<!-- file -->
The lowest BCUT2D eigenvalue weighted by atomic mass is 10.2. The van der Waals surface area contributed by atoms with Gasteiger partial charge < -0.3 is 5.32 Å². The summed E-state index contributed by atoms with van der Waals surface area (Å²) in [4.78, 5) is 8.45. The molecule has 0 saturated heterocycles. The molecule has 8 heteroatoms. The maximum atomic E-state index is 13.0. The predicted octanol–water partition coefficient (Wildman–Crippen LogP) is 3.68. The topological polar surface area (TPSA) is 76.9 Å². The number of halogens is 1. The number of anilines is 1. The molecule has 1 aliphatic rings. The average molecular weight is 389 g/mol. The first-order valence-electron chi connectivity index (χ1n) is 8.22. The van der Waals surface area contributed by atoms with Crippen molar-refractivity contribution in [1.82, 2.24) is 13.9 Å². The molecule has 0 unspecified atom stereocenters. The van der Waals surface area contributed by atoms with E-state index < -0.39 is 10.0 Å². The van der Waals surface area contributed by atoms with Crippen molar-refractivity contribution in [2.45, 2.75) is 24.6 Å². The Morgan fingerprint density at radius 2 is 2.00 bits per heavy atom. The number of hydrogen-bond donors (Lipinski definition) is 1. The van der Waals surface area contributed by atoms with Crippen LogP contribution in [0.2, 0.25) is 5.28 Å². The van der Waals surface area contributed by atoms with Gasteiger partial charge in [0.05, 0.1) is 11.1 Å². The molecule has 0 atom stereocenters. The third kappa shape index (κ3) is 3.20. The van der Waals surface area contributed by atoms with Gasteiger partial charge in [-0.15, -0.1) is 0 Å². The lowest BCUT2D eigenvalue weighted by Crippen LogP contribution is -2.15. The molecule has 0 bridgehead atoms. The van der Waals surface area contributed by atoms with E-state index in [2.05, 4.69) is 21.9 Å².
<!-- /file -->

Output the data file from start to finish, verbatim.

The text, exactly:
The lowest BCUT2D eigenvalue weighted by atomic mass is 10.2. The van der Waals surface area contributed by atoms with Gasteiger partial charge < -0.3 is 5.32 Å². The summed E-state index contributed by atoms with van der Waals surface area (Å²) in [4.78, 5) is 8.45. The molecule has 0 saturated heterocycles. The molecule has 8 heteroatoms. The maximum atomic E-state index is 13.0. The predicted octanol–water partition coefficient (Wildman–Crippen LogP) is 3.68. The topological polar surface area (TPSA) is 76.9 Å². The number of halogens is 1. The number of anilines is 1. The molecule has 1 aliphatic rings. The average molecular weight is 389 g/mol. The first-order valence-electron chi connectivity index (χ1n) is 8.22. The van der Waals surface area contributed by atoms with Crippen molar-refractivity contribution in [1.82, 2.24) is 13.9 Å². The molecule has 0 unspecified atom stereocenters. The van der Waals surface area contributed by atoms with E-state index < -0.39 is 10.0 Å². The van der Waals surface area contributed by atoms with Crippen molar-refractivity contribution in [2.45, 2.75) is 24.6 Å². The Morgan fingerprint density at radius 2 is 2.00 bits per heavy atom. The number of hydrogen-bond donors (Lipinski definition) is 1. The van der Waals surface area contributed by atoms with Crippen LogP contribution in [0.2, 0.25) is 5.28 Å². The van der Waals surface area contributed by atoms with Gasteiger partial charge in [0.05, 0.1) is 11.1 Å². The molecule has 0 atom stereocenters. The third kappa shape index (κ3) is 3.20. The van der Waals surface area contributed by atoms with Gasteiger partial charge in [-0.15, -0.1) is 0 Å². The lowest BCUT2D eigenvalue weighted by Crippen LogP contribution is -2.15. The molecule has 0 bridgehead atoms. The van der Waals surface area contributed by atoms with E-state index in [2.05, 4.69) is 21.9 Å².